Editorial: What do we do about sheriff gangs?
Anyone expecting the Rand Corp.’s report on the Los Angeles County Sheriff’s Department to provide a last-word, full accounting of deputy “subgroups” (or gangs, cliques, frats, etc.), including membership rosters and complete catalogues of improper conduct, was in for a disappointment.
The report, released Friday after a multiyear study, has no such details but confirmed something that anyone familiar with the issue already knows: Secret deputy groups do exist and they have their own rules and rosters, independent of department command. And the report said that cliques were probably growing, despite Sheriff Alex Villanueva’s varying assertions that there are no such groups, and if there are, they were just “social groups.” And if they were more than that, he has stamped them out, and if he hasn’t, then he has made it clear that he has zero tolerance for deputies joining.
Besides, Villanueva has said, any misconduct is a result of intergenerational rivalry between training officers and trainees, and any harm they have caused has been internal, among the ranks, and not perpetrated against any members of the public.
“You can save yourself a lot of money on your studies,” Villanueva told the sheriff Citizens Oversight Commission in 2019, “because that is going to be the conclusion of the whole thing. This is hazing run amok.”
A new study finds that 16% of L.A. County Sheriff’s deputies and supervisors said in an anonymous survey they’ve been asked to join a secret clique.
Let’s just suppose for a moment that deputy subgroups really are merely a bunch of fraternities that engage in hazing run amok and not, as has been repeatedly alleged in lawsuits, gangs that encourage and reward excessive force including fatal shootings as initiation rites. Let’s suppose that secret but known organizations within the department like the Banditos and the Executioners really are just social groups who reward designated insiders with the best assignments and opportunities for advancement.
That leaves us, even in that best-possible-case scenario, with a parallel, secret and unofficial but armed and publicly paid law enforcement organization asserting its own sort of supervision, assignment and promotion, unaccountable to the official chain of command and, therefore, unaccountable to the people they serve.
The existence of such an alternative structure is simply intolerable.
The Rand study focuses on organizational behavior and culture, and it recommends adjustments like improving communication. But with all due respect to Rand’s management expertise, Los Angeles County has been down incremental roads for at least three decades, amid repeated warnings from commissions and investigators but with precious little corrective action.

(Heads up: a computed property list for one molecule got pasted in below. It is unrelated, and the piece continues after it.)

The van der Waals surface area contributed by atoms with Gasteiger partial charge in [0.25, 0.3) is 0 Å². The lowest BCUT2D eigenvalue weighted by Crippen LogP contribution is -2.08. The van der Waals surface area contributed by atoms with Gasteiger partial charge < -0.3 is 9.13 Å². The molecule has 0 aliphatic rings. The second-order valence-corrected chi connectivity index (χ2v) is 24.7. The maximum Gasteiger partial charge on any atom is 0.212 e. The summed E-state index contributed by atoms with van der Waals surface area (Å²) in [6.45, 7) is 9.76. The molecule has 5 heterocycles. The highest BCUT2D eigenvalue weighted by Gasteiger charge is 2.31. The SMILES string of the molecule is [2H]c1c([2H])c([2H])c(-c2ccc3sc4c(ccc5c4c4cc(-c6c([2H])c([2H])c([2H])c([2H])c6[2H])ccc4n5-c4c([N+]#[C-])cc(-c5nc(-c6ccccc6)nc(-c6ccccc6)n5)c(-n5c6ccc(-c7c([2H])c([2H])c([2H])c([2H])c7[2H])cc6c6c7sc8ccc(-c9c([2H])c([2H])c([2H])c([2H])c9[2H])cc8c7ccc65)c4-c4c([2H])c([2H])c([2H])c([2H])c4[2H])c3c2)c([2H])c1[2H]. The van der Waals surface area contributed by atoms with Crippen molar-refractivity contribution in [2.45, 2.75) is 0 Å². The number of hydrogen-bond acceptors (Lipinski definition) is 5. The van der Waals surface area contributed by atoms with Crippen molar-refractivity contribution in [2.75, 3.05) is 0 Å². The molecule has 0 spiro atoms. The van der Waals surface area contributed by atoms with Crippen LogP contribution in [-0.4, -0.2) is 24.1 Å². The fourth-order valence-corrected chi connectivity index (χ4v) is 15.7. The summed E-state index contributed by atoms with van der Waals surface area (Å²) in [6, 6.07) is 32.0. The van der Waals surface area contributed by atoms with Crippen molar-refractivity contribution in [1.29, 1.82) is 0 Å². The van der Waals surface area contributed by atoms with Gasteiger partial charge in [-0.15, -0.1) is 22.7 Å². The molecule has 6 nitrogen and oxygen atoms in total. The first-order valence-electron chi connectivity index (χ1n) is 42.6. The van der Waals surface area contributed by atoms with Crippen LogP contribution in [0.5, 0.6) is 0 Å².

The kind of change needed in the L.A. County Sheriff’s Department will not come without significant outside pressure. How much pressure? Censure from the Board of Supervisors and a litany of reports won’t do it. Nor will all those lawsuits and all those millions paid to people who said they were victimized by deputy gangs. Nor, apparently, will criminal prosecutions, given that putting Sheriff Lee Baca, Undersheriff Paul Tanaka, and numerous other sheriff’s personnel in federal prison has not meaningfully changed department culture.
More radical overhauls are needed. Let’s call one option reverse-Camden — meaning Camden, N.J., where deep institutional problems with the police department in that city led to abolishing the agency, scrapping union contracts and in 2013 creating a new county-wide law enforcement department unburdened by the same legacy of failure and corrupt culture. L.A. County should look at going the other way, eliminating the Sheriff’s Department from its patrol function and creating one or more new county police departments. The sheriff would continue to supervise the jails, as required under current state law. Supervisor Sheila Kuehl has broached a very similar idea.
Another is the Rampart option — following in the footsteps of the federal consent decree that helped break the culture of the Los Angeles Police Department and put it back together again in the early part of this century. The U.S. Dept. of Justice lamentably backed off its intervention in local police departments during the Trump presidency but it is back in business and ought to consider the Sheriff’s Department, given its long history of civil rights violations and failed reform attempts.
One response to George Floyd’s death was rejection of police reform, which, opponents argued, only perpetuates a racist system. Still, reform is needed.
And there is the sheriff’s election, with the primary just nine months away. Voters ought to demand that candidates set forth clearly their positions on the reverse-Camden and Rampart options, and spell out their own — and explain why they should expect any patience from an electorate that continues to pay so much of its money ($55 million since 1990, and counting) for the improper and outrageous actions of its deputy sheriffs.
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